C620 Wells Hall
Stephen Deng’s research interests include early modern literature, material culture, new economic criticism, theories of ethics and accountability.
His first monograph, Coinage and State Formation in Early Modern English Literature (Palgrave Macmillan, 2011) reassesses the historic relation between money and the state through the lens of early modern English literature. In particular, it examines the political implications of the monetary form in light of material and visual properties of coins as well as the persistence of both intrinsic and extrinsic theories of value, revealing how material uses and literary representations of coins inform various key elements of early modern English state formation.
Deng has edited a collection of essays with Barbara Sebek entitled Global Traffic: Discourses and Practices of Trade in English Literature and Culture, 1500–1700 (Palgrave, 2008), which investigates the relations between literature and the economy in the context of the unprecedented expansion of early modern England’s long distance trade and offers a new history of globalization as a complex of unevenly developing cultural, discursive, and economic phenomena. His essay “‘Global Oeconomy’: Ben Jonson’s The Staple of News and the Ethics of Mercantilism” is included in the collection.
He has also published essays on money and mystical kingship in Macbeth: New Critical Essays (Routledge, 2008), and one on the circulation of foreign coins in A Companion to the Global Renaissance, 1550–1660 (Blackwell, 2009). He has an article, “Sexual and Poetic Figuration and the New Mathematics in Shakespeare’s Sonnets,” in the Journal of the Northern Renaissance (2014), as well as an essay in Forms of Association: Making Publics in Early Modern Europe (U of Massachusetts P, 2015), which examines how Sir Edward Coke’s translation of English common law in the Institutes contributed to the establishment of a “juristic public” in seventeenth century England.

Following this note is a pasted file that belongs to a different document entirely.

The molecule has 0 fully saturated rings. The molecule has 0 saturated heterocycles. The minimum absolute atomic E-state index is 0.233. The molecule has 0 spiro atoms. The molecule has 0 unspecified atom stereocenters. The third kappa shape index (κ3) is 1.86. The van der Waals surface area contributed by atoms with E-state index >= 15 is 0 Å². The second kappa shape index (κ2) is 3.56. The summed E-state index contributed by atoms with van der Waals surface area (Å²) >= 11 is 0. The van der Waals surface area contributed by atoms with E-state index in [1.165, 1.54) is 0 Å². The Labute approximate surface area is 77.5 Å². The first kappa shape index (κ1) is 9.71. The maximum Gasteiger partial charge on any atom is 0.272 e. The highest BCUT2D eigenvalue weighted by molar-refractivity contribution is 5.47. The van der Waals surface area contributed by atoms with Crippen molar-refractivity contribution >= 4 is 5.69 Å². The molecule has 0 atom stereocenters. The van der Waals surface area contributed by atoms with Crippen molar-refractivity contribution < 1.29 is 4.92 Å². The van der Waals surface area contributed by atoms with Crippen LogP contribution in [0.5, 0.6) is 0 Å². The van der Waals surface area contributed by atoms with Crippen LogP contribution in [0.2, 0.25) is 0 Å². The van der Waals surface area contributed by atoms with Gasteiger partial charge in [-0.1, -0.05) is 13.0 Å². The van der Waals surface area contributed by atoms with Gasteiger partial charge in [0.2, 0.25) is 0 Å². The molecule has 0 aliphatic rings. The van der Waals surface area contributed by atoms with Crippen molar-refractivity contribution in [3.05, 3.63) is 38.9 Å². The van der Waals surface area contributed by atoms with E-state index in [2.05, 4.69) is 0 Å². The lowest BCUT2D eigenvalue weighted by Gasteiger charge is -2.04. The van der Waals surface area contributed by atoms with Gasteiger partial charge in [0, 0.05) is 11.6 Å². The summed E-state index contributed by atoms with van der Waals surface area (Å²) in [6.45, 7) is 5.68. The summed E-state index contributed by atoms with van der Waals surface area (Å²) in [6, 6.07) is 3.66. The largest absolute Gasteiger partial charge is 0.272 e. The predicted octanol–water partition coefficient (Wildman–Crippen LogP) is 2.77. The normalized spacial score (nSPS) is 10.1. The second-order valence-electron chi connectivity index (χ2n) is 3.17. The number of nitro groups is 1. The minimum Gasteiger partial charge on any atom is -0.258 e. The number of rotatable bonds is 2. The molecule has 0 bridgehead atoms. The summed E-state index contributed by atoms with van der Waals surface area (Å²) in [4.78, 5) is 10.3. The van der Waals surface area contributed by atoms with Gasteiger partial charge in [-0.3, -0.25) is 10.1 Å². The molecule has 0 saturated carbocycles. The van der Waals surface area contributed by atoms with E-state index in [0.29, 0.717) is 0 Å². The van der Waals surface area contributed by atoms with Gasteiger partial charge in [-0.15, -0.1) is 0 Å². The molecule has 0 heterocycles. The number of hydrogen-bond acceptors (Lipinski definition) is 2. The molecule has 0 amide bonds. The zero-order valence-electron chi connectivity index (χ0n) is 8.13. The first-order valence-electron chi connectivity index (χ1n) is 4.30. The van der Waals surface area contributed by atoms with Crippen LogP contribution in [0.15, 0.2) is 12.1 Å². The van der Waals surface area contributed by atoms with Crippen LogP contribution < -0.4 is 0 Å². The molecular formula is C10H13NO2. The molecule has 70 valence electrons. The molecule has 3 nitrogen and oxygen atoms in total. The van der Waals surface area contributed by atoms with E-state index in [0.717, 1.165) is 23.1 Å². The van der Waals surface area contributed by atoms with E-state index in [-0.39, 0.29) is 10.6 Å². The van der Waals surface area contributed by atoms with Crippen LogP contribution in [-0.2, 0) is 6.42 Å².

Currently, Deng is editing the Renaissance volume of A Cultural History of Money, which is under contract with Bloomsbury, and he is working on two articles about the literary impacts on transformations in English commercial and colonial culture, circa 1620-1660. He is also working on a second monograph on Hamlet and accountability.
“Dangerous Art” (Interdisciplinary Studies in Arts and Humanities)
“New Worlds” in the Medieval and Early Modern Periods (Interdisciplinary Studies in Arts and Humanities)
Foundations in Literary Study I
Methods of Literary History: Early Modern Literature and the Emergence of Capitalism
Studies in Medieval/Early Modern Literature
Renaissance Literature and Drama
City/Citizen Comedy and London Satire (Study Abroad in London)
Literary and Cultural London across the Centuries (Study Abroad in London)
Critical Questions in a Literary Period: Early Modern English Literature
Material Culture and the Literature of Early Modern England
Legal Fictions: Early Modern Literature and the Law
Spenser and the Sidney Circle
Hamlet and Early Modern Literary Scholarship